I haven’t had a chance to write for a few years as I’ve been creating a truly groundbreaking company that preserves the sacred relationship between the physician and the patient. During these 2 years we’ve learned many lessons, none greater than the ones taught by my business partners. We are the first mobile company to facilitate housecall visits between patients and doctors utilizing technology. We are currently working with hospitals and healthcare systems to bring back the timeless housecall visit. Looking forward to continuing my journey with you!
June 25, 2015
June 24, 2013
Modern medicine is once again turning to nanotechnology to help our bodies help themselves. A new device comprised of nanoparticles monitors blood sugar levels and releases insulin when sugar levels get too high. It has already been shown to work in mice. If it does the same for humans, keeping people with type 1 diabetes healthy could be a simple matter of swallowing a pill.
It is comprised of a network of nanoparticles that releases insulin into the blood in response to changes in blood glucose levels. Each of the nanoparticles have a core of insulin, a charged molecular chain called dextran and the enzyme glucose oxidase. When blood glucose levels are high, glucose oxidase breaks the sugar down into gluconic acid, which then breaks down the dextran chains to release insulin. The gluconic acid and dextran are broken down by the body and the released insulin returns blood sugar levels back to normal. The degradable nano-network was shown to work in mice where a single injection kept blood glucose levels normal for a minimum of 10 days.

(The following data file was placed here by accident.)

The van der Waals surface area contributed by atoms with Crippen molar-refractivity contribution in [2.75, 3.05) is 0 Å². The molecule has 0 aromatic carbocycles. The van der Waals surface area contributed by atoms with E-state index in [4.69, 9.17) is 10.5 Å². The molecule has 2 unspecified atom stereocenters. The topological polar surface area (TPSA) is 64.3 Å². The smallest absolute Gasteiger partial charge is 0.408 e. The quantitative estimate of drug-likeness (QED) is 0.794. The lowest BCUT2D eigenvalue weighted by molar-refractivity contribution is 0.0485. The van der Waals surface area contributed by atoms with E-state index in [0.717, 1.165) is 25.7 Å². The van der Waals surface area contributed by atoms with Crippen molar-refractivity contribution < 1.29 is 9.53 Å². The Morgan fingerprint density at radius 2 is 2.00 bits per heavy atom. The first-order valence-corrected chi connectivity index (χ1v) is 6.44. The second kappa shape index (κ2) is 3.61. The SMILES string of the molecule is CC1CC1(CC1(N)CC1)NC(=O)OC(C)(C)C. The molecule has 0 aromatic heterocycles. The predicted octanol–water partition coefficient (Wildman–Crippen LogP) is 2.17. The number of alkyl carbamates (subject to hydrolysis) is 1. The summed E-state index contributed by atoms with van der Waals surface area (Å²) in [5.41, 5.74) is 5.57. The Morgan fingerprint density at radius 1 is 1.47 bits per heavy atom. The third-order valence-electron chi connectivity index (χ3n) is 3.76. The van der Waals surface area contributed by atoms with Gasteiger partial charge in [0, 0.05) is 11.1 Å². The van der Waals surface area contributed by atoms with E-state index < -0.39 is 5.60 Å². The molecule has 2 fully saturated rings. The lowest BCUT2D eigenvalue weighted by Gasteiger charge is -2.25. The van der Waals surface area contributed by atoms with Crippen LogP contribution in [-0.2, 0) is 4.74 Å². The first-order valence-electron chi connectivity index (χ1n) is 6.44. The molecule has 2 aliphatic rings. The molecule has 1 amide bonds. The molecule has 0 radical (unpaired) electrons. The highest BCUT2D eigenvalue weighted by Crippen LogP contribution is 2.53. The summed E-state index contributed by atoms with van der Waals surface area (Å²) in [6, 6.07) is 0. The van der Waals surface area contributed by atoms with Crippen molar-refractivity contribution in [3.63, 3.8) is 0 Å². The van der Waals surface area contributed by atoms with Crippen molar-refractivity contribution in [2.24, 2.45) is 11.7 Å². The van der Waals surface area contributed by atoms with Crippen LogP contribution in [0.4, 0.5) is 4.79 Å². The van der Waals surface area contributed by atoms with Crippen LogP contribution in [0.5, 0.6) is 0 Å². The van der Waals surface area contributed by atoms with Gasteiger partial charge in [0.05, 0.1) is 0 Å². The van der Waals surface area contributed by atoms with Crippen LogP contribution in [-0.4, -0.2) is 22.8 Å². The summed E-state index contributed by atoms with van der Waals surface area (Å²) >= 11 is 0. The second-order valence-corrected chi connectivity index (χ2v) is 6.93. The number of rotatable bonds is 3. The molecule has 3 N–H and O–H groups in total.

BY CHRISTOPHER VAUGHAN - Building on previous research showing that cancer cells send signals to the immune system to avoid being attacked, Stanford scientists have engineered new molecules that are highly proficient at neutralizing those signals.
The molecules dramatically increase the effectiveness of certain existingcancer therapies and may open up other avenues for treating cancerusing ' own immune systems.
School of Medicine researchers have previously shown that CD47, a molecule found on the surface of many , acts as a "don't eat me" signal that protects the cancer from roving immune cells called macrophages. The scientists found that when they used drugs to block this "don't eat me" signal, macrophages engulfed and destroyed the cancer cells.
More recently, Stanford scientists wondered if they could engineer molecules that block the signal more effectively. They began by modifying a protein called SIRP-alpha, which is found on macrophages and is the natural receptor for CD47. In a paper published online May 30 in Science, a team of scientists working with professors Christopher Garcia, PhD, and Irving Weissman, MD, report that they have engineered new versions of SIRP-alpha that bind much more strongly to CD47 than the natural version of the molecule, making them extremely potent blockers of the "don't eat me" signal.